Master's Theses



Degree Name

Master of Science (MS)


Native to Asia, ring-necked pheasants (Phasianus colchicus) were first introduced into Kansas in 1906 and since that time the population size of this species has varied with factors such as agricultural practices, climate conditions, and wildlife management. Ring-necked pheasants are a species with strong inter- and intra-sexual selection with males attempting to breed the first year after hatching. Male mating success is associated with dominance, territory, and spacing which usually improved as the pheasant matures. With the recent increasing availability of satellite imagery, the scientific community is examining the potential of utilizing remote sensing data to measure and monitor variables that affect biophysical characteristics of ecological systems at different landscape scales. The primary objective of this study was to test the hypothesis that ring-necked pheasant population size in northwest Kansas can be predicted with the use of satellite derived vegetation data. The Rural mail Carrier (RMC) survey provided estimates on pheasant population size while the Normalized Difference Vegetation Index (NDVI) form the Advanced Very High Resolution Radiometer (AVHRR) sensor provided the predictor variable. Correlation analyses were performed between the two data sets. May, June, August, and November have shown consistent correlations; these months were subsequently analyzed with the pheasant population RMC values using multiple regression tests comparing the lags of zero to five years. Although the relationship between pheasant population estimates RMC data and monthly NDVI were not statistically significant, the multiple regression analyses indicated higher coefficients of determination (R2) values at two four year lags.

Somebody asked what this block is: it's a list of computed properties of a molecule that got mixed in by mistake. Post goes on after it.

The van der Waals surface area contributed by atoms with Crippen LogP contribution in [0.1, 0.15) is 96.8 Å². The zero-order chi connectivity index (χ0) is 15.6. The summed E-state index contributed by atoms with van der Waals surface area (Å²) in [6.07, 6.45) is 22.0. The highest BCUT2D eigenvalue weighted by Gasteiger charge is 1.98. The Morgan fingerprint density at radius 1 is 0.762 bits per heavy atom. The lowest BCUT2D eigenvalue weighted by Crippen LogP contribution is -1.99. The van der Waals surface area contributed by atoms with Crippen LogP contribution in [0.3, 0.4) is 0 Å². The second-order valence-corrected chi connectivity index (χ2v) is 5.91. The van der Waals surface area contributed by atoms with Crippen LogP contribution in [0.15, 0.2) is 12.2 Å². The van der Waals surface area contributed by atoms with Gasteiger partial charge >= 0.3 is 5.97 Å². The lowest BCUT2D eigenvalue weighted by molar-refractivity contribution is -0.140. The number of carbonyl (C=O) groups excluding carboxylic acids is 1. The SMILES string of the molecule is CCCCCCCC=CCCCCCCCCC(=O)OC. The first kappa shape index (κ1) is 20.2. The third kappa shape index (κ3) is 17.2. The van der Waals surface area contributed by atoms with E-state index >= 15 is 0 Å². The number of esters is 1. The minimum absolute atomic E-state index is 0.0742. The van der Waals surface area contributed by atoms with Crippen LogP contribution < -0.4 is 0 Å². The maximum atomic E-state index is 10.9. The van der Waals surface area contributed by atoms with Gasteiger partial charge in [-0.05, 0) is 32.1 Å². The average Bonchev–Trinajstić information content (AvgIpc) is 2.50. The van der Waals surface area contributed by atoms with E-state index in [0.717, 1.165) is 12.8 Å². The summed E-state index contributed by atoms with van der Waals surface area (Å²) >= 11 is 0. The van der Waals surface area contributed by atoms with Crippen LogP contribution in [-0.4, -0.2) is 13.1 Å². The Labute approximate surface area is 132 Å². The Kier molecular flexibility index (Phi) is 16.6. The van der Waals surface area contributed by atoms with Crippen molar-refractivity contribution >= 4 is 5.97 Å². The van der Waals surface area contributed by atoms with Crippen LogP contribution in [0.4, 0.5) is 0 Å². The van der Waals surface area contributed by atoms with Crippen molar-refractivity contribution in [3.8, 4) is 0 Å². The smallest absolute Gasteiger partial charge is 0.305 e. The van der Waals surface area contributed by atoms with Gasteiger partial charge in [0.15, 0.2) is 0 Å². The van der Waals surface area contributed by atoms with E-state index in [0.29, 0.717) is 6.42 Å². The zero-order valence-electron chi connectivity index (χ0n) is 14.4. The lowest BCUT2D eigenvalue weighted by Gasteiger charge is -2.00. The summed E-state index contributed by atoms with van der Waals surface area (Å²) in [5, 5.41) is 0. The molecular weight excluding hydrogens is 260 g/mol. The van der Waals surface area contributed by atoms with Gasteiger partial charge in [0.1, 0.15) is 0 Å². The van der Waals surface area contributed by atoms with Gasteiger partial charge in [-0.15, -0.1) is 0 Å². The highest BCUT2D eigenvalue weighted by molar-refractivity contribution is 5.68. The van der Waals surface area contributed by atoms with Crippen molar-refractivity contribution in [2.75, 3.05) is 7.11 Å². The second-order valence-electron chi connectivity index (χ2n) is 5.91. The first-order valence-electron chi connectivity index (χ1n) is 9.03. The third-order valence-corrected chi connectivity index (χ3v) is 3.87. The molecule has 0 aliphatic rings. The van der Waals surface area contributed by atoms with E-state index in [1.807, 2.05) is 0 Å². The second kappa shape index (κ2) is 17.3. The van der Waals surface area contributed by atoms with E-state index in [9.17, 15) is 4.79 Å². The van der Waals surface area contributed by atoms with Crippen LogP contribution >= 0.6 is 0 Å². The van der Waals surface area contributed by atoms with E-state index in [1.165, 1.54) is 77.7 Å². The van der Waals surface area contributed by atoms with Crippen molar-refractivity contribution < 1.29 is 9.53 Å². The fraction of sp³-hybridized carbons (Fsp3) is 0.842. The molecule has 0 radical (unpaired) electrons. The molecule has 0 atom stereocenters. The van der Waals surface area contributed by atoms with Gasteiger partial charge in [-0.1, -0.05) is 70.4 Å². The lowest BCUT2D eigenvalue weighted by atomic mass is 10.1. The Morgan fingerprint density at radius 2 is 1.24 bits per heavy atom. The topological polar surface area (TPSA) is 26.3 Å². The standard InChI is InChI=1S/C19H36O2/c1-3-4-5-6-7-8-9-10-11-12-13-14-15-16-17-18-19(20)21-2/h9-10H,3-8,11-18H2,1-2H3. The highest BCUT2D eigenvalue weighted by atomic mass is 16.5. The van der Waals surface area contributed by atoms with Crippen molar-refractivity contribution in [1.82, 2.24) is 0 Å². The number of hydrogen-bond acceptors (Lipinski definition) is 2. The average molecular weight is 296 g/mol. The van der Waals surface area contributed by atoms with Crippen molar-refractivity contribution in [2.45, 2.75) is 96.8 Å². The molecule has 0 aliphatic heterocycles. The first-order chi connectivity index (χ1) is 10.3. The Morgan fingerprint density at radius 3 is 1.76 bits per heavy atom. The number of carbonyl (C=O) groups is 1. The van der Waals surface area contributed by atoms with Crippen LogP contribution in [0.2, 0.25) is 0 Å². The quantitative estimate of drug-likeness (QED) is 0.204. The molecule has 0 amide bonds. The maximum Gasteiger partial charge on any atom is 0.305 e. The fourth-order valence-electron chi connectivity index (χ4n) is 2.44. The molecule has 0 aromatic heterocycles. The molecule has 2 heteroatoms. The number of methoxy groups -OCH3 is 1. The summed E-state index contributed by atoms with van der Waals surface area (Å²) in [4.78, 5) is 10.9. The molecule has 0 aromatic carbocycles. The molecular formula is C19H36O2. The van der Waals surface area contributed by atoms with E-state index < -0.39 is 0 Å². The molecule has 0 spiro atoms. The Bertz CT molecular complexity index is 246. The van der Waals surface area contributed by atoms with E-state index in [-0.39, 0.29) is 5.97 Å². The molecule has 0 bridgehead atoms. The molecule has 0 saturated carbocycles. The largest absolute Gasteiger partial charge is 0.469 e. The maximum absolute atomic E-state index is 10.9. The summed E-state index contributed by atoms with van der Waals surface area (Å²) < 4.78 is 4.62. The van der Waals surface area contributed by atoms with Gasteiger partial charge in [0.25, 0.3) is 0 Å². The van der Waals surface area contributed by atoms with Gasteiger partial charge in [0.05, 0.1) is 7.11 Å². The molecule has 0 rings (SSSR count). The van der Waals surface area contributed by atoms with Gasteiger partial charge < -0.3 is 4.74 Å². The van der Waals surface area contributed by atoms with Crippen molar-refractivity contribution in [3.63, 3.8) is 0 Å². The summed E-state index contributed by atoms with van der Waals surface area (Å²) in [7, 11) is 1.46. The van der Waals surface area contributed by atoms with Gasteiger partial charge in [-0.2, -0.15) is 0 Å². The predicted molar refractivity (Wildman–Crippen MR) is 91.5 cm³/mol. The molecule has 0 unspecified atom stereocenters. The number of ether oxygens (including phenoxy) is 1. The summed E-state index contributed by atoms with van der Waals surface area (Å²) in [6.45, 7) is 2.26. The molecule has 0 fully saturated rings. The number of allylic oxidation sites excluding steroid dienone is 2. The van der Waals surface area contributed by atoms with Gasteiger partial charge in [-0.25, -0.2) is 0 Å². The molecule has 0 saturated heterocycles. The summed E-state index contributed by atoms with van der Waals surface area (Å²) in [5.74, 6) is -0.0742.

John Heinrichs

Date of Award

Summer 2006

Document Type

Thesis - campus only access


© 2006 Zane A. Engelbert


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